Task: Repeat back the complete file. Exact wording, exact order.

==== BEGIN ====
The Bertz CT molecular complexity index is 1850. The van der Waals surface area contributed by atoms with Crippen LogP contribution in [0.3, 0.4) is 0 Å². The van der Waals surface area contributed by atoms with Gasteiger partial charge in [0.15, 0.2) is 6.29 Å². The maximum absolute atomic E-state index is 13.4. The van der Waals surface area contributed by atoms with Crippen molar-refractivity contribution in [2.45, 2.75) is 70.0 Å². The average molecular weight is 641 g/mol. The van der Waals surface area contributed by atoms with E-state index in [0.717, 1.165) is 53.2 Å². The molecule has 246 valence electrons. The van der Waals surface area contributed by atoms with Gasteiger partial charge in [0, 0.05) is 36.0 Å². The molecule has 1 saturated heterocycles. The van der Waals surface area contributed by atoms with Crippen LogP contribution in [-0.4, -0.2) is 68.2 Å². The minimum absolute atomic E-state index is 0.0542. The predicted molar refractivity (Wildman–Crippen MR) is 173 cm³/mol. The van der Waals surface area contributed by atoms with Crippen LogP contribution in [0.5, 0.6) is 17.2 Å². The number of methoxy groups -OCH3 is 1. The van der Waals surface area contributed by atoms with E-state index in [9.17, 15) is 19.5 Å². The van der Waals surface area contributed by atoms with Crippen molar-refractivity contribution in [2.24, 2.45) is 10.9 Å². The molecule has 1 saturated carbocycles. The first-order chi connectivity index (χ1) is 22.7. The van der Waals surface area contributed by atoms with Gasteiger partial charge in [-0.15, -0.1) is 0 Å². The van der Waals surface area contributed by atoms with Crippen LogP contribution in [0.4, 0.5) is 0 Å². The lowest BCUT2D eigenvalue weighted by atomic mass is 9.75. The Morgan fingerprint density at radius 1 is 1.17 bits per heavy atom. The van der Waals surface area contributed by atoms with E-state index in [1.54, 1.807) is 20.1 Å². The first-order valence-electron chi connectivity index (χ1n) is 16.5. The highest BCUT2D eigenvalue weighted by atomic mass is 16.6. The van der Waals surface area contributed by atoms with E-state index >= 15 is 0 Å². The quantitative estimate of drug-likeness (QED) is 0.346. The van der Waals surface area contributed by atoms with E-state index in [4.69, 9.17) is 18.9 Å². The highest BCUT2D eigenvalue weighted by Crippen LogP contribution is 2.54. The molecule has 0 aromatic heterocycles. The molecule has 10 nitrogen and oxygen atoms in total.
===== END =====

The Bertz CT molecular complexity index is 1850. The van der Waals surface area contributed by atoms with Crippen LogP contribution in [0.3, 0.4) is 0 Å². The van der Waals surface area contributed by atoms with Gasteiger partial charge in [0.15, 0.2) is 6.29 Å². The maximum absolute atomic E-state index is 13.4. The van der Waals surface area contributed by atoms with Crippen molar-refractivity contribution in [2.45, 2.75) is 70.0 Å². The average molecular weight is 641 g/mol. The van der Waals surface area contributed by atoms with E-state index in [0.717, 1.165) is 53.2 Å². The molecule has 246 valence electrons. The van der Waals surface area contributed by atoms with Gasteiger partial charge in [0, 0.05) is 36.0 Å². The molecule has 1 saturated heterocycles. The van der Waals surface area contributed by atoms with Crippen LogP contribution in [-0.4, -0.2) is 68.2 Å². The minimum absolute atomic E-state index is 0.0542. The predicted molar refractivity (Wildman–Crippen MR) is 173 cm³/mol. The van der Waals surface area contributed by atoms with Crippen LogP contribution in [0.5, 0.6) is 17.2 Å². The number of methoxy groups -OCH3 is 1. The van der Waals surface area contributed by atoms with E-state index in [9.17, 15) is 19.5 Å². The van der Waals surface area contributed by atoms with Crippen molar-refractivity contribution in [2.24, 2.45) is 10.9 Å². The molecule has 1 saturated carbocycles. The first-order chi connectivity index (χ1) is 22.7. The van der Waals surface area contributed by atoms with Gasteiger partial charge in [-0.15, -0.1) is 0 Å². The van der Waals surface area contributed by atoms with Crippen LogP contribution in [0.4, 0.5) is 0 Å². The lowest BCUT2D eigenvalue weighted by atomic mass is 9.75. The Morgan fingerprint density at radius 1 is 1.17 bits per heavy atom. The van der Waals surface area contributed by atoms with E-state index in [1.54, 1.807) is 20.1 Å². The first-order valence-electron chi connectivity index (χ1n) is 16.5. The highest BCUT2D eigenvalue weighted by atomic mass is 16.6. The van der Waals surface area contributed by atoms with E-state index >= 15 is 0 Å². The quantitative estimate of drug-likeness (QED) is 0.346. The van der Waals surface area contributed by atoms with E-state index in [4.69, 9.17) is 18.9 Å². The highest BCUT2D eigenvalue weighted by Crippen LogP contribution is 2.54. The molecule has 0 aromatic heterocycles. The molecule has 10 nitrogen and oxygen atoms in total.